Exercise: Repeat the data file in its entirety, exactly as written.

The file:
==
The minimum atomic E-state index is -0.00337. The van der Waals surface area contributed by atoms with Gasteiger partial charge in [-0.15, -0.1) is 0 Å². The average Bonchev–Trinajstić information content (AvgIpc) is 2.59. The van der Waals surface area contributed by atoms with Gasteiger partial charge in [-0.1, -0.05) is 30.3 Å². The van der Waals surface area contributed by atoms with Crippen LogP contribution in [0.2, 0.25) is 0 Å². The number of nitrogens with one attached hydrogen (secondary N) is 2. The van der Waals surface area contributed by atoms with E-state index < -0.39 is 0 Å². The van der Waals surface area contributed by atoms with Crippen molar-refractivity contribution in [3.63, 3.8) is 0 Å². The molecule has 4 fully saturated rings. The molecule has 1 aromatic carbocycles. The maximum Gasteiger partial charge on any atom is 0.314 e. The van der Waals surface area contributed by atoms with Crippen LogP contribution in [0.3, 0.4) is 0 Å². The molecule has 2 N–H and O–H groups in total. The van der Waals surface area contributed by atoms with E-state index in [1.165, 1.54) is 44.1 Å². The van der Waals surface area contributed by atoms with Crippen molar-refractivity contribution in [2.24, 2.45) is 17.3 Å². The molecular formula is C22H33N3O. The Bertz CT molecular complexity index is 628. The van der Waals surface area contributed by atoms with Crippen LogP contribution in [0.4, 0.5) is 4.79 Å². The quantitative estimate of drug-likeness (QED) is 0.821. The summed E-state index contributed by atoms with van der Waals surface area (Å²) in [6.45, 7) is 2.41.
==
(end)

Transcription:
The minimum atomic E-state index is -0.00337. The van der Waals surface area contributed by atoms with Gasteiger partial charge in [-0.15, -0.1) is 0 Å². The average Bonchev–Trinajstić information content (AvgIpc) is 2.59. The van der Waals surface area contributed by atoms with Gasteiger partial charge in [-0.1, -0.05) is 30.3 Å². The van der Waals surface area contributed by atoms with Crippen LogP contribution in [0.2, 0.25) is 0 Å². The number of nitrogens with one attached hydrogen (secondary N) is 2. The van der Waals surface area contributed by atoms with E-state index < -0.39 is 0 Å². The van der Waals surface area contributed by atoms with Crippen molar-refractivity contribution in [3.63, 3.8) is 0 Å². The molecule has 4 fully saturated rings. The molecule has 1 aromatic carbocycles. The maximum Gasteiger partial charge on any atom is 0.314 e. The van der Waals surface area contributed by atoms with Crippen LogP contribution in [0.3, 0.4) is 0 Å². The molecule has 2 N–H and O–H groups in total. The van der Waals surface area contributed by atoms with E-state index in [1.165, 1.54) is 44.1 Å². The van der Waals surface area contributed by atoms with Crippen molar-refractivity contribution in [2.24, 2.45) is 17.3 Å². The molecular formula is C22H33N3O. The Bertz CT molecular complexity index is 628. The van der Waals surface area contributed by atoms with Crippen LogP contribution in [0.4, 0.5) is 4.79 Å². The quantitative estimate of drug-likeness (QED) is 0.821. The summed E-state index contributed by atoms with van der Waals surface area (Å²) in [6.45, 7) is 2.41.